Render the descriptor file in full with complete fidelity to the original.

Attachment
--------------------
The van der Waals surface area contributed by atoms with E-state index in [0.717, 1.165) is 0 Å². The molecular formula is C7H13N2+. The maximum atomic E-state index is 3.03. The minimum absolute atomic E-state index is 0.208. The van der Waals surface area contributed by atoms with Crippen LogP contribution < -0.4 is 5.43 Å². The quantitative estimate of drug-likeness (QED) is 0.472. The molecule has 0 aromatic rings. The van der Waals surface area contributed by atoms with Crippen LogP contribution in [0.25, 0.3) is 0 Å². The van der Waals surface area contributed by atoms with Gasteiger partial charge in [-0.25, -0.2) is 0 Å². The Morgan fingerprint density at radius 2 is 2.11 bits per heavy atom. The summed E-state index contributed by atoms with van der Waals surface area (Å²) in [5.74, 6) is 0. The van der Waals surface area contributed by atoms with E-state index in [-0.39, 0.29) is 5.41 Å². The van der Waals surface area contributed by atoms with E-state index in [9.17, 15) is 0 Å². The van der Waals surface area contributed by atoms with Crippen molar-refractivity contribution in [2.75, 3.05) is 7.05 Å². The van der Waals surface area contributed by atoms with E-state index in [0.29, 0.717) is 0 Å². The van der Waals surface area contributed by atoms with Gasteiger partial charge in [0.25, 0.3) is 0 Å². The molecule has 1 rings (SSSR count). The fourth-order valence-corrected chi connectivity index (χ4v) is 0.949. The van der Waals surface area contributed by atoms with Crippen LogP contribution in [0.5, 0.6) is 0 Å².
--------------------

The van der Waals surface area contributed by atoms with E-state index in [0.717, 1.165) is 0 Å². The molecular formula is C7H13N2+. The maximum atomic E-state index is 3.03. The minimum absolute atomic E-state index is 0.208. The van der Waals surface area contributed by atoms with Crippen LogP contribution < -0.4 is 5.43 Å². The quantitative estimate of drug-likeness (QED) is 0.472. The molecule has 0 aromatic rings. The van der Waals surface area contributed by atoms with Crippen LogP contribution in [0.25, 0.3) is 0 Å². The van der Waals surface area contributed by atoms with Gasteiger partial charge in [-0.25, -0.2) is 0 Å². The Morgan fingerprint density at radius 2 is 2.11 bits per heavy atom. The summed E-state index contributed by atoms with van der Waals surface area (Å²) in [5.74, 6) is 0. The van der Waals surface area contributed by atoms with E-state index in [-0.39, 0.29) is 5.41 Å². The van der Waals surface area contributed by atoms with E-state index in [9.17, 15) is 0 Å². The van der Waals surface area contributed by atoms with Crippen molar-refractivity contribution in [2.75, 3.05) is 7.05 Å². The van der Waals surface area contributed by atoms with E-state index in [0.29, 0.717) is 0 Å². The van der Waals surface area contributed by atoms with Gasteiger partial charge in [0.25, 0.3) is 0 Å². The molecule has 1 rings (SSSR count). The fourth-order valence-corrected chi connectivity index (χ4v) is 0.949. The van der Waals surface area contributed by atoms with Crippen LogP contribution in [0.5, 0.6) is 0 Å².